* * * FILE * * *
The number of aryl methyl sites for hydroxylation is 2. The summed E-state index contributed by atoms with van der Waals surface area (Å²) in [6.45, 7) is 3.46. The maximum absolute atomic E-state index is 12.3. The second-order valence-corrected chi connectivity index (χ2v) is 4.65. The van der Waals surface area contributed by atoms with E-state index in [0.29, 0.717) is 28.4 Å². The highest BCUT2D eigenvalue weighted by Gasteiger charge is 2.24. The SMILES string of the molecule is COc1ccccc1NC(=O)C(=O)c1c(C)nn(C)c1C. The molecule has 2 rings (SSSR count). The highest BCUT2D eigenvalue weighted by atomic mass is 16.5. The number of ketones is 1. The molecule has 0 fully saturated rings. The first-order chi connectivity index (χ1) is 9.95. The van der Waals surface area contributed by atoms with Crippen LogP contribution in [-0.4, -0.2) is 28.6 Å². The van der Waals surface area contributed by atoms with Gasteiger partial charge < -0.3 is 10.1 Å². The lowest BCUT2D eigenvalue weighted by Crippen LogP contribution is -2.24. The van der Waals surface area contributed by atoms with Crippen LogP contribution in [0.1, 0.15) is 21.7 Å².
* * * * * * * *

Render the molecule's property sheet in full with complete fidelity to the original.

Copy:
The number of aryl methyl sites for hydroxylation is 2. The summed E-state index contributed by atoms with van der Waals surface area (Å²) in [6.45, 7) is 3.46. The maximum absolute atomic E-state index is 12.3. The second-order valence-corrected chi connectivity index (χ2v) is 4.65. The van der Waals surface area contributed by atoms with E-state index in [0.29, 0.717) is 28.4 Å². The highest BCUT2D eigenvalue weighted by Gasteiger charge is 2.24. The SMILES string of the molecule is COc1ccccc1NC(=O)C(=O)c1c(C)nn(C)c1C. The molecule has 2 rings (SSSR count). The highest BCUT2D eigenvalue weighted by atomic mass is 16.5. The number of ketones is 1. The molecule has 0 fully saturated rings. The first-order chi connectivity index (χ1) is 9.95. The van der Waals surface area contributed by atoms with Crippen LogP contribution in [-0.4, -0.2) is 28.6 Å². The van der Waals surface area contributed by atoms with Gasteiger partial charge < -0.3 is 10.1 Å². The lowest BCUT2D eigenvalue weighted by Crippen LogP contribution is -2.24. The van der Waals surface area contributed by atoms with Crippen LogP contribution in [0.1, 0.15) is 21.7 Å².